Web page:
Day 55 of 84

Still here on the Florida Gulf coast … where are you?

I may have mentioned the military concept of burning the boats once you cross a river because you fight harder when there is no retreat. I guess bridges fall into  that same idea. Once you cross a bridge, burn it. There is a Zen saying that if you meet the Buddha on the road – kill him.

We tend to spend a lot to time thinking and rethinking the past. There is a whole idea that we go  through life trying to finish unfinished business from our past or find some closure to it. That usually just means we want everything in our past to  end the way we want it to. And it just doesn’t. What’s more, no matter what we do, we cannot change what has already happened. We cannot un-break an egg or un-ring a bell. Many people fall in deep depressions and feel helpless and hopeless to change the past. The reason they feel helpless and hopeless is because they actually are. It’s impossible to change the past. It’s only possible to reflect on it, learn from it, and let it go.

I talk to a lot of people with or about Hepatitis C. When they first find out I have it or they have it, they usually ask about the past and how did I/they get it. Many have no idea. I mean, we can connect the dots and discover that its more likely than not that  we go it a certain way at a certain time, but we don’t know. I do know/accept that no one gets it on purpose. Many of us from the baby-boom and Vietnam-era didn’t even know about it, neither did modern medicine. It was a surprise to all of us. So whether it was self-inflicted, other-inflict, or just some accident that no one remembers, we have it. Let get into what we can do about it now. Let’s burn that self-judgment/pity bridge and accept the realities of what is. I have a blood virus and it’s kicking my ass (but not my liver, which is functioning within normal range thank you). Welcome to my daily life. I cannot un-cross that bridge, but I can educate myself so I don’t cross it again.

I heard that life has pain, but suffering is optional because suffering is the refusal to accept what is. Many people apparently prefer to live in fantasy land rather than the realities of their lives. Yet, the fantasy is what perpetuates the reality because we never face and fix what is. Once we accept where we are, we can move on.

Why fight what we cannot win? I know there is a lot of clamor and glamour in thinking that  we are fighting the good fight by refusing the accept reality. But a wise fighter would never fight a fight they could not win. Wise fighters do not go on suicide missions. They find another attack plan/strategy that can win and follow through on it. Seeing how much pain you can withstand is not fighting, it’s adolescent egotism, ignorance, and arrogance. I fight this battle everyday. I don’t want the disease or the symptoms, or I don’t want them to show, but they do (if you know what to look for). Most people don’t know and don’t care so I don’t bother.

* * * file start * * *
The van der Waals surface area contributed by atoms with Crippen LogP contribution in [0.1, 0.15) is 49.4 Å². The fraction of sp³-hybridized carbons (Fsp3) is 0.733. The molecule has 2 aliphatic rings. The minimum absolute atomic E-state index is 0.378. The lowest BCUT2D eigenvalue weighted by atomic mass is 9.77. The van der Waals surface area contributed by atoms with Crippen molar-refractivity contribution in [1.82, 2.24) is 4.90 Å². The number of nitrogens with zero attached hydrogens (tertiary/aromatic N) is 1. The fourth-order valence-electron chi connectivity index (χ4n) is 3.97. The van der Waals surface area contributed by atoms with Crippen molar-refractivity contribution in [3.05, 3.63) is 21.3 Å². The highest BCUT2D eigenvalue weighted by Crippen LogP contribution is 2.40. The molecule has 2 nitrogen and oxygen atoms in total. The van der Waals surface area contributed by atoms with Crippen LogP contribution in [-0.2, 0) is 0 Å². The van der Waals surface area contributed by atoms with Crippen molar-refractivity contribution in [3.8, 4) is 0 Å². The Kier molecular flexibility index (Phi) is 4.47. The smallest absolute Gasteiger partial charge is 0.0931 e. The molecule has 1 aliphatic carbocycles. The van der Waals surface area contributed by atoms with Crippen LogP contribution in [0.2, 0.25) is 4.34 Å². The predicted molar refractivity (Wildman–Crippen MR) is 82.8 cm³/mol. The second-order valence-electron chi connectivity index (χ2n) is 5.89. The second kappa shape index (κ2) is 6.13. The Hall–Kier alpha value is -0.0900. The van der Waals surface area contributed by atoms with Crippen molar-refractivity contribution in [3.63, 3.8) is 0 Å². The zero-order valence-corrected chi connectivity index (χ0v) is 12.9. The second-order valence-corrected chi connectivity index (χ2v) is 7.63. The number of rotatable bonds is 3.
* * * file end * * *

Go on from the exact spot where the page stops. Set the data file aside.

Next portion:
Now realize, there is no bridge and no boat. Both are only cognitive constructs in our minds. They are figments of our imagination. Every see the movie “Inception”? Yea – it’s like that. We believe in fantasyland more than reality. We believe in yesterdayland more than today or tomorrowland. But we don’t have to be. If I made it up, I can change it. If I cannot change something, I can change how I see and respond to it.

It was interesting this morning that as I drove to Aikido, I thought I bet there was no class. And sure enough, there was a sign on the door saying class was canceled. (Guess I need to give my contact information to somebody.) What was interesting was the truck didn’t even pause, just passed by, turned around, and drove home. No relief and no disappointment. The bridge/boat was not there this morning. People continue to work on our house as one day at a time we get closer to being temporarily finished before something else need our attention. The students in the on-line classes continue to try to get it (cross the bridge to new insight/understanding, or they stay on their side of what they know, of they are somewhere in the middle) or not. Fatigue, soreness, headaches, and cautious optimism continue. Another day forward.

Thanks …

Love and pride, strength and honor …

Until again,

Lynn

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